Many of the growers participating in the Côtes de Thongue experiment believe that salvation lies in a move toward the tastes and—most important—marketing of the very thing that is threatening their trade: the New World. The Côtes de Thongue label—free of the rigidity of the French appellation d’origine contrôllée (AOC) system—affords them flexibility, for example, to plant a Californian or Spanish grape and mix different varietals together for globally popular, cleaner tastes. It also makes the Côtes de Thongue growers the beneficiaries of the same global market that has so burned this region: 80 percent of their wines are sold outside of the country. That outward focus has made this region fertile ground for newcomers to the industry and to France.
The drive up to Domaine Sainte Rose, a wine estate outside the village of Servian, resembles the credits shot of a Merchant Ivory film: an impressive iron gate opens onto a stately driveway that terminates at an early-16th-century château nestled against a backdrop of carefully tended vines. Domaine Sainte Rose is the home of Charles and Ruth Simpson, a British couple who abandoned careers in pharmaceuticals (he) and humanitarian work (she) in 2002 to pursue wine making.
For the expat Simpsons, village life is as romantic as the grounds of their nearly 400-year-old manor. Their two young daughters go to school down the road, and during harvest their children and their employees’ kids sleep bundled together up at the château on the long grape-picking nights. But the Simpsons aren’t here for romance. They are a new breed in Languedoc: business people, immersed in the culture, but bringing a distinctive background in marketing. "You have to be extraordinarily proactive," Charles says, pointedly critiquing French growers unused to thinking about business and publicity. The Simpsons joined the Côtes de Thongue syndicate in their second year and now produce a fresh, light, unoaked white they call Sirocco Chardonnay and an oaked Cabernet Sauvignon–Syrah, "because we drink this style," Ruth explains. The Cabernet-Syrah, a blend of northern and southern French grapes, is the kind of mix the "French raise their eyebrows at," she acknowledges.
Sainte Rose has been well received, especially back in the United Kingdom, where the Simpsons have set up an import business exclusively for their label. But their lack of previous viticultural experience is a turnoff for the French, who like to see hands dirtied and lineage linked to the land. The Simpsons’ approach is decidedly more profit-oriented. "If we can’t survive in this free market then we don’t deserve to be here," Charles says. "If it doesn’t work, it doesn’t work. We will have to go home." Easy enough when home is another country. But for those already home—where do they go?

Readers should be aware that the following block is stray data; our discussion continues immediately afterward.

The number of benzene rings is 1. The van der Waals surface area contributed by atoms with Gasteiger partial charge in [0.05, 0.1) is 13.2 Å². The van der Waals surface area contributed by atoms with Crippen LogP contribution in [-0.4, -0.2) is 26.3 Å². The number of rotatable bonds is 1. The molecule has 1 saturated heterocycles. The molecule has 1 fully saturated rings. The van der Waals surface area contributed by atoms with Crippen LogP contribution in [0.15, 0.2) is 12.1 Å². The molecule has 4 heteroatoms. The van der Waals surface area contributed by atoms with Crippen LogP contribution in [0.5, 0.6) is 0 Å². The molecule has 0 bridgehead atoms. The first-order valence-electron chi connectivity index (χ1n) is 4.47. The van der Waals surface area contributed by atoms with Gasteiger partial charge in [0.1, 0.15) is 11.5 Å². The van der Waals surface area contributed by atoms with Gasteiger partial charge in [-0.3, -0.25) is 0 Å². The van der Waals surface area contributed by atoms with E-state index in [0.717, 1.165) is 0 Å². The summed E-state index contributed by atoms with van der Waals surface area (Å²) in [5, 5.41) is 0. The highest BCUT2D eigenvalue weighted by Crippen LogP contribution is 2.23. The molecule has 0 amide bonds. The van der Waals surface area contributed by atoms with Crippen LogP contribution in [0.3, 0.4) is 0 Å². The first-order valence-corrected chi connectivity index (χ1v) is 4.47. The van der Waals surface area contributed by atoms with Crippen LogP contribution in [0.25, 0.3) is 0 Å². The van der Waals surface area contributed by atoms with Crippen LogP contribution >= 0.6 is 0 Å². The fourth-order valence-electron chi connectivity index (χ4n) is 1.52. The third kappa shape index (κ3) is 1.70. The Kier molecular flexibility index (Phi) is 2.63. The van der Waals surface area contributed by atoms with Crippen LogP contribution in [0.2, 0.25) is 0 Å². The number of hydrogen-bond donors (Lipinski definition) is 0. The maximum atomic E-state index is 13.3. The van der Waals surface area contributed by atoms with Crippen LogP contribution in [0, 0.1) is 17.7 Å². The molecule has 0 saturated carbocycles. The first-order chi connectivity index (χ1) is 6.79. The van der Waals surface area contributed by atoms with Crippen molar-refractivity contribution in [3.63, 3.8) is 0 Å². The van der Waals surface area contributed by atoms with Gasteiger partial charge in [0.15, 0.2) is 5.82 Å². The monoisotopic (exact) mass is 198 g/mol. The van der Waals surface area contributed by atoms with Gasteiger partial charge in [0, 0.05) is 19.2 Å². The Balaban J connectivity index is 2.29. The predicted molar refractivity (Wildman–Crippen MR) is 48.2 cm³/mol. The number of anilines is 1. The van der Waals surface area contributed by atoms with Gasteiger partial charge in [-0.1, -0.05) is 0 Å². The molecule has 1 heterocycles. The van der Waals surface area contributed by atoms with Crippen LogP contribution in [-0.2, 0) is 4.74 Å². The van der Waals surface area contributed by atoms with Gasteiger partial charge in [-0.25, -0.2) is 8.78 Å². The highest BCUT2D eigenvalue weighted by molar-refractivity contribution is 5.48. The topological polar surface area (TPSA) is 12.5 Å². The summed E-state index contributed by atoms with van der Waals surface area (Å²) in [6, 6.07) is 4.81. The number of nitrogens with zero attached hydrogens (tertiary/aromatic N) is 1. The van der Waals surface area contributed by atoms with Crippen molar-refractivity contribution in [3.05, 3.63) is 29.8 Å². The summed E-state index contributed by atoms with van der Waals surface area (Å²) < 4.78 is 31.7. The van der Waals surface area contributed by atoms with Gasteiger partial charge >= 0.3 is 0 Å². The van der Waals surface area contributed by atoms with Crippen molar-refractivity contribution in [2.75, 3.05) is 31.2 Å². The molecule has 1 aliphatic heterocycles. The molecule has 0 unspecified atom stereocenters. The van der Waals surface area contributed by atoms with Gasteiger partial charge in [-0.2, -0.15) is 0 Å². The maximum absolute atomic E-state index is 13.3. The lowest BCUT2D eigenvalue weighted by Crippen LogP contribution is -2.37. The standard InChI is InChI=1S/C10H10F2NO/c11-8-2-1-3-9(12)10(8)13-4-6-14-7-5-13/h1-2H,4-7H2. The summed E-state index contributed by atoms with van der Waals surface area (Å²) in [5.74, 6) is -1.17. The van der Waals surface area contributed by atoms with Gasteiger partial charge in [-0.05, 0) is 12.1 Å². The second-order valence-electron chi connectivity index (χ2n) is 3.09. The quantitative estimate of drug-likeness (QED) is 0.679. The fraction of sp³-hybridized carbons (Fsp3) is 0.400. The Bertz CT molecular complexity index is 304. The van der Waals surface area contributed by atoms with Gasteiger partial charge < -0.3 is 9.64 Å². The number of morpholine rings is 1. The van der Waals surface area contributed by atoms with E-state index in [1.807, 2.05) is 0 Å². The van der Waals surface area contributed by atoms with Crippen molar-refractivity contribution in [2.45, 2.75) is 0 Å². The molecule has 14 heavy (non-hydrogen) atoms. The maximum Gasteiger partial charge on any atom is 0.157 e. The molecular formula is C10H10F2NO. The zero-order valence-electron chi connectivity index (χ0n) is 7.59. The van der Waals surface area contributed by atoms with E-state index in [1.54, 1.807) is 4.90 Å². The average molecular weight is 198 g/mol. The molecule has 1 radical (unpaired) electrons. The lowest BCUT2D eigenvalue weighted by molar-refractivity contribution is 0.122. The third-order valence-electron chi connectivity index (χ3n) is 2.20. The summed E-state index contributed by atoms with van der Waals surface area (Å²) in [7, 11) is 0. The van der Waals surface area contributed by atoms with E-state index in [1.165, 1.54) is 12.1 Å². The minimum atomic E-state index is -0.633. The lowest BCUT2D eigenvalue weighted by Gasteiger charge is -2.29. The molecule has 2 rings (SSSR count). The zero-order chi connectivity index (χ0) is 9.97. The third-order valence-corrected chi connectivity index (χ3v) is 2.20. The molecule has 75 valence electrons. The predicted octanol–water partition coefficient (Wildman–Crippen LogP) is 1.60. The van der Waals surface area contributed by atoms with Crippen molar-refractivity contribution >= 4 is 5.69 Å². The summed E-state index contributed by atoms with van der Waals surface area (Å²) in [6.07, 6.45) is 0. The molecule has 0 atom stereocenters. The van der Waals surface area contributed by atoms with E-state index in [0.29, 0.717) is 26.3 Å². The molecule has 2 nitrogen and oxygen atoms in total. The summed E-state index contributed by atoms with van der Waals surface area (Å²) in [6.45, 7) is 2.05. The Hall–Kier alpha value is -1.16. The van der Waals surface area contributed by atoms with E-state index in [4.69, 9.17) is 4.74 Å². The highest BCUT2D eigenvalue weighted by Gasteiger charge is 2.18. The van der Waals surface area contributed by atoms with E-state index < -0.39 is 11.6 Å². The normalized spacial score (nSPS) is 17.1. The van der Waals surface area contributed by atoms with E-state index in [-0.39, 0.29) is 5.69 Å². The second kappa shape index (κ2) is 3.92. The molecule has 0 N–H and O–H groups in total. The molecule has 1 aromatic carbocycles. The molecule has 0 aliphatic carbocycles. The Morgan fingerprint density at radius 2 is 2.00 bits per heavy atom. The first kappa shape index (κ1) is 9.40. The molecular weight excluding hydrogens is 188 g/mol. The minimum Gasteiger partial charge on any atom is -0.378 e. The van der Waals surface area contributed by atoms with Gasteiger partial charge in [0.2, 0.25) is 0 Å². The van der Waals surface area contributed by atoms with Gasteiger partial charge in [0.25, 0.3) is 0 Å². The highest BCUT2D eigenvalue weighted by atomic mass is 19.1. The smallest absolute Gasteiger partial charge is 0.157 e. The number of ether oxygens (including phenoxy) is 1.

Back in magalas, just down the road from Bruno Granier’s desperate operation, is the shiny new Domaine Magellan, run by Bruno Lafon and his sister-in-law Sylvie Legros. Lafon comes from generations of winemakers, but he, too, is a transplant, an internal migrant from Burgundy. He looked to Languedoc for a fresh start and was drawn to the Côtes de Thongue for its malleability and rising stature. "Twenty or thirty years ago, people only knew Bordeaux and Burgundy and no other wine," Lafon says. "The New World wines are not [necessarily] better but they are very easy to understand." Lafon is determined to make an understandable wine—like the Simpsons, he is as focused on marketing and presentation as he is on taste. His Le Fruit Défendu wines, packaged with a sly 1920’s-style label, uses the long-maligned Cinsault grape (défendu: at once forbidden and defended), which is slowly recouping its image. Lafon’s other wines are labeled Vieilles Vignes. The vines, like French wine, are rooted in tradition, but the blends are oriented toward today’s palates.
Lafon drives me up into his fields, along a narrow rutted road that crests on a hill. At the top, he proudly shows off an impressive 360-degree view of the 11th-century village of Magalas on one side, the Mediterranean town of Agde in the distance, and the mountains behind us. I admire the history of the area he has adopted and comment on the iconic images of the French land: the village winegrowers, the ancient terra-cotta structures, and the equally ancient farming traditions. But as Lafon scans the horizon, he finds something entirely different. "The terroir is our strength, but I see the south of France as the new New World." He squats down to sift the rocky sandstone soil between his fingers. "Generations cared for this land. They cared for it well." He straightens. "My generation," he says, brushing off his hands, "we are more creative."
Sarah Wildman is a senior correspondent for the American Prospect and a regular contributor to the New York Times. She is based in Madrid.